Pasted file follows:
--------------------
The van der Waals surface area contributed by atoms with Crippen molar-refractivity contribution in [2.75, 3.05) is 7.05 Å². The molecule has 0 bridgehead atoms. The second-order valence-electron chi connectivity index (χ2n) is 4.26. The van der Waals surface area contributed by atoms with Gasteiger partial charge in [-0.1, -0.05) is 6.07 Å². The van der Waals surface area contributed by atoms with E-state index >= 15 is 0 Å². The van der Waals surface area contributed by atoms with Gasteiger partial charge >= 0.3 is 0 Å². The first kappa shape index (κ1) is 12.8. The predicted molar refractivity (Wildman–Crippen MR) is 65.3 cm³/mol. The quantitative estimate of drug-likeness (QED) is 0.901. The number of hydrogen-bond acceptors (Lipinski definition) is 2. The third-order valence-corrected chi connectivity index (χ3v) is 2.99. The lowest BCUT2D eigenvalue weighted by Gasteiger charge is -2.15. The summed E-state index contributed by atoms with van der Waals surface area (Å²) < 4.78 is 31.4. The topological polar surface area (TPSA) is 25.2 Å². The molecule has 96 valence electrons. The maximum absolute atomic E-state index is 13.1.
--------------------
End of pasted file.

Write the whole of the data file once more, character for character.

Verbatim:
The van der Waals surface area contributed by atoms with Crippen molar-refractivity contribution in [2.75, 3.05) is 7.05 Å². The molecule has 0 bridgehead atoms. The second-order valence-electron chi connectivity index (χ2n) is 4.26. The van der Waals surface area contributed by atoms with Gasteiger partial charge in [-0.1, -0.05) is 6.07 Å². The van der Waals surface area contributed by atoms with E-state index >= 15 is 0 Å². The van der Waals surface area contributed by atoms with Gasteiger partial charge >= 0.3 is 0 Å². The first kappa shape index (κ1) is 12.8. The predicted molar refractivity (Wildman–Crippen MR) is 65.3 cm³/mol. The quantitative estimate of drug-likeness (QED) is 0.901. The number of hydrogen-bond acceptors (Lipinski definition) is 2. The third-order valence-corrected chi connectivity index (χ3v) is 2.99. The lowest BCUT2D eigenvalue weighted by Gasteiger charge is -2.15. The summed E-state index contributed by atoms with van der Waals surface area (Å²) < 4.78 is 31.4. The topological polar surface area (TPSA) is 25.2 Å². The molecule has 96 valence electrons. The maximum absolute atomic E-state index is 13.1.